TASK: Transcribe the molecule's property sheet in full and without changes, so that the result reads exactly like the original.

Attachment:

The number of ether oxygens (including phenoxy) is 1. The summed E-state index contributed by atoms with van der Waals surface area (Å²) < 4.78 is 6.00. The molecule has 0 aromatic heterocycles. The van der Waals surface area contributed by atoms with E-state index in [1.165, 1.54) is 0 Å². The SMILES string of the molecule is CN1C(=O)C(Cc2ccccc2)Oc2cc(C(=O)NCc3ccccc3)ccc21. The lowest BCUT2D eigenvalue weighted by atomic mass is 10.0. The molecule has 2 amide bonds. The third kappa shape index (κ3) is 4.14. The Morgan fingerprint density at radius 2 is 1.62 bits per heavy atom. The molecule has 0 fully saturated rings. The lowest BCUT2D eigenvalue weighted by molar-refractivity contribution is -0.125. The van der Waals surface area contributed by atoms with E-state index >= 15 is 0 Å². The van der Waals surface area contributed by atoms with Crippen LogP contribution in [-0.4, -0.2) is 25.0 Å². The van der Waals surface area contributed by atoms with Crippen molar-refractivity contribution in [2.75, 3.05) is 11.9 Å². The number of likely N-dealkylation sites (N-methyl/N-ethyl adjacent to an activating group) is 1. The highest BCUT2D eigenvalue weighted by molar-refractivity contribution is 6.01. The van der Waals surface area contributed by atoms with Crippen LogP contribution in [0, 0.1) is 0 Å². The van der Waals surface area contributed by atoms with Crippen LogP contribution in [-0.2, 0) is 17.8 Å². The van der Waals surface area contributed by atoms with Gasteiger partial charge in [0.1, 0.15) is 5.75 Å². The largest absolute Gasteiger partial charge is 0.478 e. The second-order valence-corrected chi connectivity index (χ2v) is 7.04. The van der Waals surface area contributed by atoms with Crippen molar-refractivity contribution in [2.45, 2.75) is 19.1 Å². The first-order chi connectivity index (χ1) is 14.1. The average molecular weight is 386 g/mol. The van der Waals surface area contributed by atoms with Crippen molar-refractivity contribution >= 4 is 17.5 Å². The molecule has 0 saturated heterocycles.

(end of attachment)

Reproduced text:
The number of ether oxygens (including phenoxy) is 1. The summed E-state index contributed by atoms with van der Waals surface area (Å²) < 4.78 is 6.00. The molecule has 0 aromatic heterocycles. The van der Waals surface area contributed by atoms with E-state index in [1.165, 1.54) is 0 Å². The SMILES string of the molecule is CN1C(=O)C(Cc2ccccc2)Oc2cc(C(=O)NCc3ccccc3)ccc21. The lowest BCUT2D eigenvalue weighted by atomic mass is 10.0. The molecule has 2 amide bonds. The third kappa shape index (κ3) is 4.14. The Morgan fingerprint density at radius 2 is 1.62 bits per heavy atom. The molecule has 0 fully saturated rings. The lowest BCUT2D eigenvalue weighted by molar-refractivity contribution is -0.125. The van der Waals surface area contributed by atoms with E-state index >= 15 is 0 Å². The van der Waals surface area contributed by atoms with Crippen LogP contribution in [-0.4, -0.2) is 25.0 Å². The van der Waals surface area contributed by atoms with Crippen molar-refractivity contribution in [2.75, 3.05) is 11.9 Å². The number of likely N-dealkylation sites (N-methyl/N-ethyl adjacent to an activating group) is 1. The highest BCUT2D eigenvalue weighted by molar-refractivity contribution is 6.01. The van der Waals surface area contributed by atoms with Crippen LogP contribution in [0, 0.1) is 0 Å². The van der Waals surface area contributed by atoms with Crippen LogP contribution in [-0.2, 0) is 17.8 Å². The van der Waals surface area contributed by atoms with Gasteiger partial charge in [0.1, 0.15) is 5.75 Å². The largest absolute Gasteiger partial charge is 0.478 e. The second-order valence-corrected chi connectivity index (χ2v) is 7.04. The van der Waals surface area contributed by atoms with Crippen molar-refractivity contribution in [2.45, 2.75) is 19.1 Å². The first-order chi connectivity index (χ1) is 14.1. The average molecular weight is 386 g/mol. The van der Waals surface area contributed by atoms with Crippen molar-refractivity contribution >= 4 is 17.5 Å². The molecule has 0 saturated heterocycles.